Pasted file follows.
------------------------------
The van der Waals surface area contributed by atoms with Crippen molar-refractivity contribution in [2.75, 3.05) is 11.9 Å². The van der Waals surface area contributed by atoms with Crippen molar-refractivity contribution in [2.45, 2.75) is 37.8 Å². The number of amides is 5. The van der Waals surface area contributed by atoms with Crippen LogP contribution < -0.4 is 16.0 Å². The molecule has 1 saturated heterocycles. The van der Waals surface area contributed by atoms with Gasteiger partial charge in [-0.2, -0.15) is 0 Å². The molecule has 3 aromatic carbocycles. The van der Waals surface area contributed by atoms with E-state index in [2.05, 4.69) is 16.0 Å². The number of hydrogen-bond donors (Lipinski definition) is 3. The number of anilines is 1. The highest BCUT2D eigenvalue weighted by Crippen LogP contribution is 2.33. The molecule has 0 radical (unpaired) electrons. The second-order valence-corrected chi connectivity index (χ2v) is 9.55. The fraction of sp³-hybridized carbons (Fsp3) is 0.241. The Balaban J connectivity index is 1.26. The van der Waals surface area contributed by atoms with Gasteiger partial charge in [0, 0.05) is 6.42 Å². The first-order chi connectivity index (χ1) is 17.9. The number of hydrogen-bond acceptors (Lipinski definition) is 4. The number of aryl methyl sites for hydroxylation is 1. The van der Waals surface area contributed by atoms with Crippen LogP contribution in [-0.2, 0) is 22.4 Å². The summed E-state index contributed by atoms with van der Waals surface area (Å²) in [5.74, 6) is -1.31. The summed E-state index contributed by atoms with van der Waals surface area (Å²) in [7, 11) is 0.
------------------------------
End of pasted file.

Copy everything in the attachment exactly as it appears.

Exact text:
The van der Waals surface area contributed by atoms with Crippen molar-refractivity contribution in [2.75, 3.05) is 11.9 Å². The van der Waals surface area contributed by atoms with Crippen molar-refractivity contribution in [2.45, 2.75) is 37.8 Å². The number of amides is 5. The van der Waals surface area contributed by atoms with Crippen LogP contribution < -0.4 is 16.0 Å². The molecule has 1 saturated heterocycles. The van der Waals surface area contributed by atoms with Gasteiger partial charge in [-0.2, -0.15) is 0 Å². The molecule has 3 aromatic carbocycles. The van der Waals surface area contributed by atoms with E-state index in [2.05, 4.69) is 16.0 Å². The number of hydrogen-bond donors (Lipinski definition) is 3. The number of anilines is 1. The highest BCUT2D eigenvalue weighted by Crippen LogP contribution is 2.33. The molecule has 0 radical (unpaired) electrons. The second-order valence-corrected chi connectivity index (χ2v) is 9.55. The fraction of sp³-hybridized carbons (Fsp3) is 0.241. The Balaban J connectivity index is 1.26. The van der Waals surface area contributed by atoms with Gasteiger partial charge in [0, 0.05) is 6.42 Å². The first-order chi connectivity index (χ1) is 17.9. The number of hydrogen-bond acceptors (Lipinski definition) is 4. The number of aryl methyl sites for hydroxylation is 1. The van der Waals surface area contributed by atoms with Crippen LogP contribution in [-0.2, 0) is 22.4 Å². The summed E-state index contributed by atoms with van der Waals surface area (Å²) in [5.74, 6) is -1.31. The summed E-state index contributed by atoms with van der Waals surface area (Å²) in [7, 11) is 0.